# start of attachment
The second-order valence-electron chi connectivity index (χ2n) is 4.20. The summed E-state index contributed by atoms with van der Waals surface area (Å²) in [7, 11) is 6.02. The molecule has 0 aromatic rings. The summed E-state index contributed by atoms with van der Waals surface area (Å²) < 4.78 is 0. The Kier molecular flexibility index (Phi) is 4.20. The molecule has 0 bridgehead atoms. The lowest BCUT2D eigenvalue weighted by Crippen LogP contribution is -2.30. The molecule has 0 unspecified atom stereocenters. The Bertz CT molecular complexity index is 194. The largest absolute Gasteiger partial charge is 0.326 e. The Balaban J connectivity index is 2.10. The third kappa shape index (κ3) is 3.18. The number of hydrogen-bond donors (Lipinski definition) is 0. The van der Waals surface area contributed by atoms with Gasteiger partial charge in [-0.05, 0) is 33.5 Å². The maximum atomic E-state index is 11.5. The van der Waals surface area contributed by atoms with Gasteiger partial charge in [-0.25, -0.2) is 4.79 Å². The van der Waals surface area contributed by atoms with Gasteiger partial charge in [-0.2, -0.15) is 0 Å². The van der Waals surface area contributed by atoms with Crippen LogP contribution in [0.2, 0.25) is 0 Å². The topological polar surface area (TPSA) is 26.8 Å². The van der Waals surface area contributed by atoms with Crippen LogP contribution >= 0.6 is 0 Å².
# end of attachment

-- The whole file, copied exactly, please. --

The second-order valence-electron chi connectivity index (χ2n) is 4.20. The summed E-state index contributed by atoms with van der Waals surface area (Å²) in [7, 11) is 6.02. The molecule has 0 aromatic rings. The summed E-state index contributed by atoms with van der Waals surface area (Å²) < 4.78 is 0. The Kier molecular flexibility index (Phi) is 4.20. The molecule has 0 bridgehead atoms. The lowest BCUT2D eigenvalue weighted by Crippen LogP contribution is -2.30. The molecule has 0 unspecified atom stereocenters. The Bertz CT molecular complexity index is 194. The largest absolute Gasteiger partial charge is 0.326 e. The Balaban J connectivity index is 2.10. The third kappa shape index (κ3) is 3.18. The number of hydrogen-bond donors (Lipinski definition) is 0. The van der Waals surface area contributed by atoms with Gasteiger partial charge in [-0.05, 0) is 33.5 Å². The maximum atomic E-state index is 11.5. The van der Waals surface area contributed by atoms with Gasteiger partial charge in [-0.25, -0.2) is 4.79 Å². The van der Waals surface area contributed by atoms with Gasteiger partial charge in [-0.2, -0.15) is 0 Å². The van der Waals surface area contributed by atoms with Crippen LogP contribution in [0.2, 0.25) is 0 Å². The topological polar surface area (TPSA) is 26.8 Å². The van der Waals surface area contributed by atoms with Crippen LogP contribution >= 0.6 is 0 Å².